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Bank Supervision after the Financial Crisis: Signals from the Market for Liquidity


  • Nyborg, Kjell G.

    () (Dept. of Business and Management Science, Norwegian School of Economics)


The financial turmoil that we have been living with since August 2007 has left central banks, regulators, politicians, and economists with two big, overriding questions: How do we best get out of the crisis and how should banks be regulated and markets organized to avoid such crises in the future. This paper deals with the second question. Specifically, the paper deals with the third pillar of Bank supervision under Basel II, namely market discipline. The idea of this pillar, as summarized by Emmons, Gilbert, and Vaughan (2001), is for supervisors and regulators to make use of information about the financial health of banks that is contained in securities prices. In particular, as explained by Emmons et al: “The recent market discipline discussion centers on proposals to require some banks to issue a standardized form of subordinated debt.” Flannery (1998) discusses this more broadly and reviews the evidence on the effectiveness of using market information in prudential supervision. My proposal here is that the market discipline approach could usefully look for information about banks’ financial health outside of the securities markets. The market that I would suggest is especially valuable is the market for liquidity. This is motivated by the simple observation that the financial crisis of 07/08 has manifested itself in -- and rippled outwards from -- this market. Below, I briefly outline some features of the market for liquidity during the crisis and draw some comparisons to times of normalcy, before turning to my proposal. Some of what we see during the crisis period arguably can be explained by imperfections such as adverse selection, leading to credit rationing and relatively high unsecured rates. There are also imperfections present in the market for liquidity during times of normalcy (see, e.g., Bindseil, Nyborg, and Strebulaev~(2008)). Thus, as new regulation gets shaped in the wake of the crisis, it would appear that it is valuable to put measures in place to control these imperfections so that they do not flare up again. The suggestions I make in this paper are motivated by this concern.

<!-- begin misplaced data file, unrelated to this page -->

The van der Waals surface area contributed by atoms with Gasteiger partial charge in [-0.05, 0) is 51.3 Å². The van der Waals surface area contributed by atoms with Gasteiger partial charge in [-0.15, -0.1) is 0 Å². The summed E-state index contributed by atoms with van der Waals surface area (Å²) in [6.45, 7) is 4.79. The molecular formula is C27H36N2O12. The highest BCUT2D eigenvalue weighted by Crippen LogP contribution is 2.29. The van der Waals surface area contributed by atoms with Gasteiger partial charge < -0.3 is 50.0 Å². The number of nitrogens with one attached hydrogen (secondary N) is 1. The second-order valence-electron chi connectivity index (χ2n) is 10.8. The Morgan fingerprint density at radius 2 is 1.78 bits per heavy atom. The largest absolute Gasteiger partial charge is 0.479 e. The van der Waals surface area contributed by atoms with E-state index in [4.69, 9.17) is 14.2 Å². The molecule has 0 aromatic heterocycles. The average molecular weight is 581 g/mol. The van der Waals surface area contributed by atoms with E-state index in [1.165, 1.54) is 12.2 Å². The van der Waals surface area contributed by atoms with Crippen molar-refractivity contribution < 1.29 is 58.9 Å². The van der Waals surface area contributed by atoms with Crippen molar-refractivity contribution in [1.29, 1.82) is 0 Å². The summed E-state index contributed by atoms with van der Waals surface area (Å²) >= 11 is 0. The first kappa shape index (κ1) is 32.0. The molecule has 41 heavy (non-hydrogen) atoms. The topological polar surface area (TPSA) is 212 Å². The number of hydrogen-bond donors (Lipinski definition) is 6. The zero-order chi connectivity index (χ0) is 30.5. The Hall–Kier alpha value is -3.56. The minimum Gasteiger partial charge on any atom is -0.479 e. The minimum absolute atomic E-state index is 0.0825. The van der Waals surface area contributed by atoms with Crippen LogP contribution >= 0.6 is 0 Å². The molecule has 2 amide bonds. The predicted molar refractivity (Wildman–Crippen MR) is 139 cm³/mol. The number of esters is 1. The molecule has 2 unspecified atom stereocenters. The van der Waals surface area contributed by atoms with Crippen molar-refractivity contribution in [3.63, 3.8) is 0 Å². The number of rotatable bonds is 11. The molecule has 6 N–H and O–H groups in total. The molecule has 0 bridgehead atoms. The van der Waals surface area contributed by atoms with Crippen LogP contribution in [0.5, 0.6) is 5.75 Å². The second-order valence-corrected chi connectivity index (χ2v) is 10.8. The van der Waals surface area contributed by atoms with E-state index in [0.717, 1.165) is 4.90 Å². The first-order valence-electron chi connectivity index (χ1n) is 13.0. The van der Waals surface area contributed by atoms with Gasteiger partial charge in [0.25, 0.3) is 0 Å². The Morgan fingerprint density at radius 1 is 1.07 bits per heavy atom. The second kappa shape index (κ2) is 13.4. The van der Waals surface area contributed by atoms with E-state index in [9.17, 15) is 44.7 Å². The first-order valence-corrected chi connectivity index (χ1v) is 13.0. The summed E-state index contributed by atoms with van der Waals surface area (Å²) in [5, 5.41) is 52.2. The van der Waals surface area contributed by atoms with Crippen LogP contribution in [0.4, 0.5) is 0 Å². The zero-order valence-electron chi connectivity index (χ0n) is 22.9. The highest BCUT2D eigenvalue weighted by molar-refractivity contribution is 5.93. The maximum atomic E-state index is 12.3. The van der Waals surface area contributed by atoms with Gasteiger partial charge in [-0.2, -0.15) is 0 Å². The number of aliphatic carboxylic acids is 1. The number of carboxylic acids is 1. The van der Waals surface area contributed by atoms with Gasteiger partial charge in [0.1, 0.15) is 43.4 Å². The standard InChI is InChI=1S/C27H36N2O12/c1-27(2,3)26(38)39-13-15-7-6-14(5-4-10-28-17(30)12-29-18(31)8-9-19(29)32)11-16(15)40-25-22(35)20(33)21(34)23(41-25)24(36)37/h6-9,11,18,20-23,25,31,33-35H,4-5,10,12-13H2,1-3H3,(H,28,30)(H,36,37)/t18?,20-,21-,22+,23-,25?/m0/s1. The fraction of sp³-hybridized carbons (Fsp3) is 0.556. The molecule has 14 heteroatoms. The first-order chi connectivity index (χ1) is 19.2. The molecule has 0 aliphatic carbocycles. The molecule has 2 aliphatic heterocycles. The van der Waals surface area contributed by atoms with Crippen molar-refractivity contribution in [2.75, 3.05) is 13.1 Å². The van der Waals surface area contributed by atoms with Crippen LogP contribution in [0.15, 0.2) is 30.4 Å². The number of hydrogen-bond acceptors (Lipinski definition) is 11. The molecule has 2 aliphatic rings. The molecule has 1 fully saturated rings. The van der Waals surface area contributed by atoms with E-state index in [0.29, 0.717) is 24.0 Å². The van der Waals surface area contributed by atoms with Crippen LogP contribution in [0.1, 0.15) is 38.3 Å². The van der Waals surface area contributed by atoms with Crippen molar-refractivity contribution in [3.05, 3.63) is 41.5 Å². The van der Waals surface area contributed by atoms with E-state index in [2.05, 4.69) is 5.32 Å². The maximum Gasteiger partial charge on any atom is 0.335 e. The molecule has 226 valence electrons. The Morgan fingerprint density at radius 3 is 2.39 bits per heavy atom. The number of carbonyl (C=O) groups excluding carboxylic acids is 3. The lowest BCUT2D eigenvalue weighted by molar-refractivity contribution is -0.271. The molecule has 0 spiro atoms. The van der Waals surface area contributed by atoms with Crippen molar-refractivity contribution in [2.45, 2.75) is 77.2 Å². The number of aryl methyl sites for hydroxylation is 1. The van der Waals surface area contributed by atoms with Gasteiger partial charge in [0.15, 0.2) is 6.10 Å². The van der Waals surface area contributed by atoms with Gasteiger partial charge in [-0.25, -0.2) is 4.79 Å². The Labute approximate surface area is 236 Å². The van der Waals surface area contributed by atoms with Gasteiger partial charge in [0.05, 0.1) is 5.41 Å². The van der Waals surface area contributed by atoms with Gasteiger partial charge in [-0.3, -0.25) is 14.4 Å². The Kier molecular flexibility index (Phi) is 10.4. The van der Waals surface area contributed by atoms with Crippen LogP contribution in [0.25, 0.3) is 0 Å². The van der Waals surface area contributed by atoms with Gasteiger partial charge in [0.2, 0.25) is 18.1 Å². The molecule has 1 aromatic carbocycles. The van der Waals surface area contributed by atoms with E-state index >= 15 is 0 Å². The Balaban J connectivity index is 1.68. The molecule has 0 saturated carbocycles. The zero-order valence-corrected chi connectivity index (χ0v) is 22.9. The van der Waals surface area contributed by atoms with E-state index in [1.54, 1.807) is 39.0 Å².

Suggested Citation

  • Nyborg, Kjell G., 2015. "Bank Supervision after the Financial Crisis: Signals from the Market for Liquidity," Discussion Papers 2015/14, Norwegian School of Economics, Department of Business and Management Science.
  • Handle: RePEc:hhs:nhhfms:2015_014

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    References listed on IDEAS

    1. Fecht, Falko & Nyborg, Kjell G. & Rocholl, Jörg, 2008. "The price of liquidity: bank characteristics and market conditions," Discussion Paper Series 1: Economic Studies 2008,30, Deutsche Bundesbank.
    2. William R. Emmons & R. Alton Gilbert & Mark D. Vaughan, 2001. "A third pillar of bank supervision," The Regional Economist, Federal Reserve Bank of St. Louis, issue Oct, pages 4-9.
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    More about this item


    Bank Supervision; Financial Crisis; Market for Liquidity;

    JEL classification:

    • E58 - Macroeconomics and Monetary Economics - - Monetary Policy, Central Banking, and the Supply of Money and Credit - - - Central Banks and Their Policies
    • G00 - Financial Economics - - General - - - General
    • G21 - Financial Economics - - Financial Institutions and Services - - - Banks; Other Depository Institutions; Micro Finance Institutions; Mortgages

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